I think it would minimize the most the risks of major unrest providing a suitably long but accepted transition. It would allow tensions to decrease as both sides would perceive that in 2006 they have a chance to prevail. The likeliness of high oil prices would allow the opposition some leeway in attaining some results. Even if it goes in separate blocks to the 2006 elections, the political parties would have had time to complete their recovery and to show some results. Chavez might manage to retain control of his troops and would be able to pick perhaps 40% of the vote. But his return would be difficult, and would only occur if the opposition fails in the two years chance given to it.
Of course, by retaining control of his troops Chavez could manage to sabotage any real progress for the new government and thus improve his chances of returning in 2006. On the other hand part of his troops could leave him and form a new leftist block. Definitely, the departure of Chavez would be far from resolving the problems, his or the opposition.
Scenario 5. Chavez refuses elections of any type. He manages to annul the signatures in a semi legal way. All will depend on how he does in the local elections of June 2004. If they are free and he loses them he could still remain in office but it will be a controversial presidency, a country slowly but surely sinking into the abyss. In 2006 the opposition will have to manage a united front and all will depend if the elections are fair or not. I think it very unlikely but I suspect that this is the one that Chavez is trying to get.
Scenario 6. As in 5 but Chavez kicks the footstool completely and tries to establish a legal dictatorship. The high court caves in and offers to the world an image of legality that complicates the tasks of foreign pressure. Any election is stacked against the opposition and Chavez tries to stay in office as long as he can. Needless to say that the country will be ungovernable, foreign investment will be minimal, international sanctions will be eventually taken, the economic crisis will become permanent. Chavez on the long run might go the way of a modern day Castrist regime. Or Venezuela might become Zimbabwe. Unfortunately the odds for such a scenario are not insignificant.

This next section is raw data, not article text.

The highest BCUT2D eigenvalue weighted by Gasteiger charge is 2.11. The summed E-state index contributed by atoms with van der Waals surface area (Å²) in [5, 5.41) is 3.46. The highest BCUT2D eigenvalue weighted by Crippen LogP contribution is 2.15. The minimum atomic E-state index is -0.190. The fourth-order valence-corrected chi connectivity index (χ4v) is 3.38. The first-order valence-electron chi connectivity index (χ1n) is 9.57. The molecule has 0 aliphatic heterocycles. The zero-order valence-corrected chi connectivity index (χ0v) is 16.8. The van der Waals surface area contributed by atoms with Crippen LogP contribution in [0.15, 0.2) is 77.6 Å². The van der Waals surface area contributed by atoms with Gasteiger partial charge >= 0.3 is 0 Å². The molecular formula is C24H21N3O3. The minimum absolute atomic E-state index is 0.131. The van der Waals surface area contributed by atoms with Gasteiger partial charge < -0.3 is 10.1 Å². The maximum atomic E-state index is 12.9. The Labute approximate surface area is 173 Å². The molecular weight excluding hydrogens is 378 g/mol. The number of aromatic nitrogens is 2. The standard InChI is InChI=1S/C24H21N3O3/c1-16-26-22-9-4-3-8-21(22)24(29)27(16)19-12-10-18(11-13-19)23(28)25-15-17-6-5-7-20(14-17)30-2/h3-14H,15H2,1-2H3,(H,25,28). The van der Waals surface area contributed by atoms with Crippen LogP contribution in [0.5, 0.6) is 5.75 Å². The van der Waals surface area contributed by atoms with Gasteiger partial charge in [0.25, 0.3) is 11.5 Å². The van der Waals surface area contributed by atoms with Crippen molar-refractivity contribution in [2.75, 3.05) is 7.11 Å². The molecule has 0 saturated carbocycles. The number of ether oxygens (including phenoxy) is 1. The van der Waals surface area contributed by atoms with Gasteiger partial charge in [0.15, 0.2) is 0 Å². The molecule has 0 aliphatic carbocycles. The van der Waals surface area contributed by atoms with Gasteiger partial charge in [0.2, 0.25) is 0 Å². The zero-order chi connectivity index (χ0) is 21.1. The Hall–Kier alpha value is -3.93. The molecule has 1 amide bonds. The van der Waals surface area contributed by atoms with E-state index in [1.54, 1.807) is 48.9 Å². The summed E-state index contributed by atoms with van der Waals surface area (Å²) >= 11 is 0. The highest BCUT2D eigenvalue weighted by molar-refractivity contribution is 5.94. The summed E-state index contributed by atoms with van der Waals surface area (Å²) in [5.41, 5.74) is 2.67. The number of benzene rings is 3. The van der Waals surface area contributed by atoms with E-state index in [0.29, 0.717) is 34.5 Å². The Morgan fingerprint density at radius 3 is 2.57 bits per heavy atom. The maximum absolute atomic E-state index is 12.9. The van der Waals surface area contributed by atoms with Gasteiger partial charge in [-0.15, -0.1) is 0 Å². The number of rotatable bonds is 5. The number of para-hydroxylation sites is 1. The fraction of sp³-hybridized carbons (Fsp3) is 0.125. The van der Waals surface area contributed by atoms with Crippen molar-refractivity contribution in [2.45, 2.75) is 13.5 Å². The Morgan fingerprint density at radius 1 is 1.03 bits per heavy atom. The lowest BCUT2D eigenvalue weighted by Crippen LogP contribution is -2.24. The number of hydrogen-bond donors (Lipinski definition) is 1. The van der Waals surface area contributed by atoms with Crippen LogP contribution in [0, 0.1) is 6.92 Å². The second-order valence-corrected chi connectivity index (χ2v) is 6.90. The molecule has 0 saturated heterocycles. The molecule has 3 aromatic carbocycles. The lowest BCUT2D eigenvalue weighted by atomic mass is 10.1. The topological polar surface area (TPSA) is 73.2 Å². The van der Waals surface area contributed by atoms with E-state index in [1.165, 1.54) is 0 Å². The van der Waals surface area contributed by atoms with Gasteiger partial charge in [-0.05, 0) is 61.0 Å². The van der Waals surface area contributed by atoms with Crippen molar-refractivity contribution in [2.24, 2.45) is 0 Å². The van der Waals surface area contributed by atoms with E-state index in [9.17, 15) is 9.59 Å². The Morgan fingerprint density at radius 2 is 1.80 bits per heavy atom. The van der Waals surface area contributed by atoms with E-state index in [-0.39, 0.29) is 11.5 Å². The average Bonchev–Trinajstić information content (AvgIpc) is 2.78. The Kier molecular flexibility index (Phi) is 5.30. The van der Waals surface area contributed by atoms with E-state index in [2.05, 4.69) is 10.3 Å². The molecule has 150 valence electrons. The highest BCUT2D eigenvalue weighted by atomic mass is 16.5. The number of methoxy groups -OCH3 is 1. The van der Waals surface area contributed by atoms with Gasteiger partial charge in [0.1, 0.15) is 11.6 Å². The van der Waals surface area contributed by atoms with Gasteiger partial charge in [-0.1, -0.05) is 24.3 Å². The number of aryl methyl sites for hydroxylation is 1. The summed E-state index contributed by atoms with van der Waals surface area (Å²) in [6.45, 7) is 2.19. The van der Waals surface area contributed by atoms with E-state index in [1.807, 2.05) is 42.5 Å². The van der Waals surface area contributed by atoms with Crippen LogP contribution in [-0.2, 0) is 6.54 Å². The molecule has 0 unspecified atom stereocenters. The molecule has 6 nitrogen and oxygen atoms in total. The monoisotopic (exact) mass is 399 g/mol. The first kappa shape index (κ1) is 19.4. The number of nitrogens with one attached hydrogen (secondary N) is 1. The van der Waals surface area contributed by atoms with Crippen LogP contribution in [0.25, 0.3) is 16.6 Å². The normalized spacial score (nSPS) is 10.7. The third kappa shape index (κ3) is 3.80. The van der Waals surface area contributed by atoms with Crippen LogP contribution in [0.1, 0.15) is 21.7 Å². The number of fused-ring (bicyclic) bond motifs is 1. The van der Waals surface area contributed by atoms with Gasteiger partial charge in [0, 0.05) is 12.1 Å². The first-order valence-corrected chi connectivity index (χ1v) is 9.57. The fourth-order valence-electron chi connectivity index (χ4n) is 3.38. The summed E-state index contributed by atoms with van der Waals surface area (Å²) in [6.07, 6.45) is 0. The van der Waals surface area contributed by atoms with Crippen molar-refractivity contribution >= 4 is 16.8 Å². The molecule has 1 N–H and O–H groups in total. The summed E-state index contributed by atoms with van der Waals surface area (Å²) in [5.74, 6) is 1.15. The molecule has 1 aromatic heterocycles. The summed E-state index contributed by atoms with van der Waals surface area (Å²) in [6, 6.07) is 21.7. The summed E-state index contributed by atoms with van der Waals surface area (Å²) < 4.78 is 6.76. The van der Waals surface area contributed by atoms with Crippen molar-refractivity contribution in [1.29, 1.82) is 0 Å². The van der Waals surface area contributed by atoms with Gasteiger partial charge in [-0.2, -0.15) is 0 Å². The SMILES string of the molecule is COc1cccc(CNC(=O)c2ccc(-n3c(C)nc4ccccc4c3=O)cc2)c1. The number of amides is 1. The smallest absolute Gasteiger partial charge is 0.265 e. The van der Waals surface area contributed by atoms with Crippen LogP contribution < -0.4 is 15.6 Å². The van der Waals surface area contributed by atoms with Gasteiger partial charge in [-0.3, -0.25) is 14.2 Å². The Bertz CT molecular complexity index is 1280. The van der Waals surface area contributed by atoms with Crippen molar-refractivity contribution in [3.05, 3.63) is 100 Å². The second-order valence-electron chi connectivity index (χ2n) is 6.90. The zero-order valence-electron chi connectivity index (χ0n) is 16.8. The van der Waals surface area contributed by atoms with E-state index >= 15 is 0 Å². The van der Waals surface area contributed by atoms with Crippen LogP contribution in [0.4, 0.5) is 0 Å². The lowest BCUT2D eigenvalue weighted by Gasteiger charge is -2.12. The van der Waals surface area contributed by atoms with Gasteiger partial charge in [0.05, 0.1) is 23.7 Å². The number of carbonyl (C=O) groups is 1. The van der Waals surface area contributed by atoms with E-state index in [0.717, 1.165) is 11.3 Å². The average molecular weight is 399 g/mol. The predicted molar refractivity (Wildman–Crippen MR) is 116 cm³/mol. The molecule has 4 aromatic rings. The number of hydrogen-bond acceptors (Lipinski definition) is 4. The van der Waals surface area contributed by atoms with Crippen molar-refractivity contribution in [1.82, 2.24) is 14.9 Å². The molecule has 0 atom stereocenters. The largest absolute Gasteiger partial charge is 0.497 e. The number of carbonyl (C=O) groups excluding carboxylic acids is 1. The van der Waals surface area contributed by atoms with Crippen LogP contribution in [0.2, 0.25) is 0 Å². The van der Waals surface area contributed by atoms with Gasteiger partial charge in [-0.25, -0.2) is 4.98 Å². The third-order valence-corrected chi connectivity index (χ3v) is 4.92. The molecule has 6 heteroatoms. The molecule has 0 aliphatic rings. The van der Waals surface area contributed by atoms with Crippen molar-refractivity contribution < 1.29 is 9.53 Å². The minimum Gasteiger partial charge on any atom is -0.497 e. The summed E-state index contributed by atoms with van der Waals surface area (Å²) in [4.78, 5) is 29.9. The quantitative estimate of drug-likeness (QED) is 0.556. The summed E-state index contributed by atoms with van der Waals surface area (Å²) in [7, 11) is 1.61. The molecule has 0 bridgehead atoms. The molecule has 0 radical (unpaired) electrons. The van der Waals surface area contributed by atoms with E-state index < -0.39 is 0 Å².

Oddly I do not think that Chavez wants this scenario. His model is more Fujimori than Castro, trying to find a way to really win elections again. He probably thinks that he needs more time to convince the wavering ones to come back to his fold. But if he fails to woo them back then he will go the #6 way without qualms.
My scenario? I do not know. I think that scenario number 1 is the best in what it gives the best chance to get rid of Chavez once and for all. And thus Chavez will oppose it until the very end. I think that 3 and 4 are the two most likely ones to occur.
Scenario 4 will not solve much but at least will give the opposition time to re-establish counter powers if Chavez, or a Chavez like president, were to come to office in 2006 or 2012 (or 2010 if the presidential term is cut down from 6 to 5 years). The only good thing about scenario 4 is that it would force any new government to act seriously and responsibly, not playing the populist card that Chavez will always play better than any politician alive today in Venezuela. If the transition managed to survive and hand power to a non Chavez president Venezuela could be quickly in the way of a fast recovery, but after 2006.
A cure for populism could only come from a serious administration in 2006 that could demonstrate that some budgetary rigor does not imply that the poor are forgotten. A hard trick to pull if you ask me.